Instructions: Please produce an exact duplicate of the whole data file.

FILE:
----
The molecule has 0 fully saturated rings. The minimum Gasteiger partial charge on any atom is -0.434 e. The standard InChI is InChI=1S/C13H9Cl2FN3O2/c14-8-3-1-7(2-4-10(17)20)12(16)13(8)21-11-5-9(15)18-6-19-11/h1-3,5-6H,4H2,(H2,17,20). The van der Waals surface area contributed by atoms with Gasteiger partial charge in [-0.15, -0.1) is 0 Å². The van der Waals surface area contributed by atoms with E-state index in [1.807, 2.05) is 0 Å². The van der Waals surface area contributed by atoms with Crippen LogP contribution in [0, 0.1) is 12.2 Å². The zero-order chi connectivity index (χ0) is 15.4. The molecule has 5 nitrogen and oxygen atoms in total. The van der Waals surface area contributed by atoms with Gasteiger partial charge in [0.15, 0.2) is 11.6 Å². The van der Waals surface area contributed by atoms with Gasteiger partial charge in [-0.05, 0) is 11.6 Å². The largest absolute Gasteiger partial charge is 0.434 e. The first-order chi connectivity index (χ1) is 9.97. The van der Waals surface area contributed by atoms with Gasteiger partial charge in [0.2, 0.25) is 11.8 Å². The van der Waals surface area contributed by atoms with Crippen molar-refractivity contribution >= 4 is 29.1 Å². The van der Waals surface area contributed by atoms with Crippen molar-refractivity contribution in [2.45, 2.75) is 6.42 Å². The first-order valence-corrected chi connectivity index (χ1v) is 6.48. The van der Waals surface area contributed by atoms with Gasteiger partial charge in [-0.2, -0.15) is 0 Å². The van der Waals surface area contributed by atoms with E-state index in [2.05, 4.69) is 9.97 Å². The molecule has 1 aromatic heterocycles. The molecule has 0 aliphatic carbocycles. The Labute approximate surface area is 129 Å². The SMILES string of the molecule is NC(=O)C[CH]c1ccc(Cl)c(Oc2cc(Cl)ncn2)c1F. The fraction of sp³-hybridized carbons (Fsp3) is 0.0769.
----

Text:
The molecule has 0 fully saturated rings. The minimum Gasteiger partial charge on any atom is -0.434 e. The standard InChI is InChI=1S/C13H9Cl2FN3O2/c14-8-3-1-7(2-4-10(17)20)12(16)13(8)21-11-5-9(15)18-6-19-11/h1-3,5-6H,4H2,(H2,17,20). The van der Waals surface area contributed by atoms with Gasteiger partial charge in [-0.15, -0.1) is 0 Å². The van der Waals surface area contributed by atoms with E-state index in [1.807, 2.05) is 0 Å². The van der Waals surface area contributed by atoms with Crippen LogP contribution in [0, 0.1) is 12.2 Å². The zero-order chi connectivity index (χ0) is 15.4. The molecule has 5 nitrogen and oxygen atoms in total. The van der Waals surface area contributed by atoms with Gasteiger partial charge in [0.15, 0.2) is 11.6 Å². The van der Waals surface area contributed by atoms with Gasteiger partial charge in [-0.05, 0) is 11.6 Å². The largest absolute Gasteiger partial charge is 0.434 e. The first-order chi connectivity index (χ1) is 9.97. The van der Waals surface area contributed by atoms with Gasteiger partial charge in [0.2, 0.25) is 11.8 Å². The van der Waals surface area contributed by atoms with Crippen molar-refractivity contribution >= 4 is 29.1 Å². The van der Waals surface area contributed by atoms with Crippen molar-refractivity contribution in [2.45, 2.75) is 6.42 Å². The first-order valence-corrected chi connectivity index (χ1v) is 6.48. The van der Waals surface area contributed by atoms with Gasteiger partial charge in [-0.2, -0.15) is 0 Å². The van der Waals surface area contributed by atoms with E-state index in [2.05, 4.69) is 9.97 Å². The molecule has 1 aromatic heterocycles. The molecule has 0 aliphatic carbocycles. The Labute approximate surface area is 129 Å². The SMILES string of the molecule is NC(=O)C[CH]c1ccc(Cl)c(Oc2cc(Cl)ncn2)c1F. The fraction of sp³-hybridized carbons (Fsp3) is 0.0769.